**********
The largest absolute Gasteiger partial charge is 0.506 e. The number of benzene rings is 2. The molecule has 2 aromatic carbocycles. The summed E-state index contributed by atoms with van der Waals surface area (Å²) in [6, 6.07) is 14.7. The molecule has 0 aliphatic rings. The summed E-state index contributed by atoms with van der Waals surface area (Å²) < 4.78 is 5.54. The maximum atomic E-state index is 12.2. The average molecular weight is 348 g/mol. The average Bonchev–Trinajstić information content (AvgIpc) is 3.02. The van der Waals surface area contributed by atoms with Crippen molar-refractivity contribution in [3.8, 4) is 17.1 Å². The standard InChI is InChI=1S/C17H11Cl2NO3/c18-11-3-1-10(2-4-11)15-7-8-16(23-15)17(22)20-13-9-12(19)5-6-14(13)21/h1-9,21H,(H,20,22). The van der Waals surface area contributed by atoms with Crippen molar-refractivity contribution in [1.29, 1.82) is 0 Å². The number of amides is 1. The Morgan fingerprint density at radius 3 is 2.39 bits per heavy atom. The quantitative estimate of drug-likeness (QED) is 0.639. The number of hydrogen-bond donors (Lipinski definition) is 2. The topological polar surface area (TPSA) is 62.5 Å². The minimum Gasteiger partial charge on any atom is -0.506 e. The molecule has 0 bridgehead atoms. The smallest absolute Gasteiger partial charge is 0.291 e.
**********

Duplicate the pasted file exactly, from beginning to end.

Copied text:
The largest absolute Gasteiger partial charge is 0.506 e. The number of benzene rings is 2. The molecule has 2 aromatic carbocycles. The summed E-state index contributed by atoms with van der Waals surface area (Å²) in [6, 6.07) is 14.7. The molecule has 0 aliphatic rings. The summed E-state index contributed by atoms with van der Waals surface area (Å²) < 4.78 is 5.54. The maximum atomic E-state index is 12.2. The average molecular weight is 348 g/mol. The average Bonchev–Trinajstić information content (AvgIpc) is 3.02. The van der Waals surface area contributed by atoms with Crippen molar-refractivity contribution in [3.8, 4) is 17.1 Å². The standard InChI is InChI=1S/C17H11Cl2NO3/c18-11-3-1-10(2-4-11)15-7-8-16(23-15)17(22)20-13-9-12(19)5-6-14(13)21/h1-9,21H,(H,20,22). The van der Waals surface area contributed by atoms with Crippen molar-refractivity contribution in [1.29, 1.82) is 0 Å². The number of amides is 1. The Morgan fingerprint density at radius 3 is 2.39 bits per heavy atom. The quantitative estimate of drug-likeness (QED) is 0.639. The number of hydrogen-bond donors (Lipinski definition) is 2. The topological polar surface area (TPSA) is 62.5 Å². The minimum Gasteiger partial charge on any atom is -0.506 e. The molecule has 0 bridgehead atoms. The smallest absolute Gasteiger partial charge is 0.291 e.